Are you expecting the perfect Christmas gift to arrive at your doorstep?
If so, the Federal Trade Commission (FTC) is raising awareness and warning shoppers around the holiday season to beware of scammers.
In a news release Thursday, the FTC said that scammers send fake invoices and shipping message scams.
But these scammers have malicious intent and are attempting to steal consumer’s personal information, the government organization warned.
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Like many scams, the FTC said that scammers will mimic what many companies will do and send confirmation emails and text messages following the order.
However, the near-identical message from the scammer will swindle consumers by telling them to click on a link.
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The FTC said that swindlers might say that the consumer missed a delivery attempt and asks them to click on a link to re-schedule the delivery. Or it could say that the item is ready to ship but the consumer needs to update their shipping preferences.
Other scams create a sense of urgency by saying if the consumer does not respond right away, they will return the package to the sender.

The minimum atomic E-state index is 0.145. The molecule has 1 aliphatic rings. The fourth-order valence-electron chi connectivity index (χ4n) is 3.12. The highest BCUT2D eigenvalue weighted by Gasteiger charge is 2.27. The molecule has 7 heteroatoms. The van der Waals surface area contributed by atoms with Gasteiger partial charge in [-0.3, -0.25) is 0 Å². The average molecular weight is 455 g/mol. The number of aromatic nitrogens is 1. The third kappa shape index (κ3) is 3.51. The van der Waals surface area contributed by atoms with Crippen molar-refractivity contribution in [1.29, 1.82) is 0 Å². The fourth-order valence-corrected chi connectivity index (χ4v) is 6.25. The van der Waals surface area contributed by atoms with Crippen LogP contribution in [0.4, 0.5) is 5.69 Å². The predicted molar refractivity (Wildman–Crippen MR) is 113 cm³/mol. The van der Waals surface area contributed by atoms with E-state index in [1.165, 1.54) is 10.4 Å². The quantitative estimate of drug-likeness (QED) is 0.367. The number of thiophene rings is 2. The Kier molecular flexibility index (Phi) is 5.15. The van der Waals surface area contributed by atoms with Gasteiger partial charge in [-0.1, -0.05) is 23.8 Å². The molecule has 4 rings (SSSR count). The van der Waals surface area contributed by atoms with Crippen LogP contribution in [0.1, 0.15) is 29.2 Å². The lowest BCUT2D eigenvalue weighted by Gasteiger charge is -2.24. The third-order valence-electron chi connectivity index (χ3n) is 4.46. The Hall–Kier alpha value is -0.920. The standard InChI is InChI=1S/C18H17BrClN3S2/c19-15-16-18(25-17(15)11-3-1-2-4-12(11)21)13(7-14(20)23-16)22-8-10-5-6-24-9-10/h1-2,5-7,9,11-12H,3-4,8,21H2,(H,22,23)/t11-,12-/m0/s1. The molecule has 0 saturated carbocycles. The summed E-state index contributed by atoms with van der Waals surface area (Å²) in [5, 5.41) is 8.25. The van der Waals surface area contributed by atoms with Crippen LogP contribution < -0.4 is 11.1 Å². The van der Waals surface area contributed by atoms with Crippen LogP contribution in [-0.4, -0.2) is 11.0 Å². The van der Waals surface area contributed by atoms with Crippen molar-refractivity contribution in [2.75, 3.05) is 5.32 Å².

Authorities say that the scammer hopes that the victim will click on the link, which will immediately prompt them to enter personal information, including: online banking information, social media accounts and email addresses.
The FTC warned that clicking on the link from the scammer could also install harmful malware on the victim’s phone or computer that will steal personal information.
What to do:
- If you get a message about an unexpected package delivery, an invoice for something you didn’t order, or anything else that tells you to click on a link or call a number, don’t.
- If you think the message may be legitimate, contact the shipping company using a phone number or website that you know is real. Don’t use the information in the message.
- If you think it could be about something you recently ordered, go to the site where you bought the item and look up the shipping and delivery status there.
“No matter the time of year, it always pays to protect your personal information,” the FTC said.
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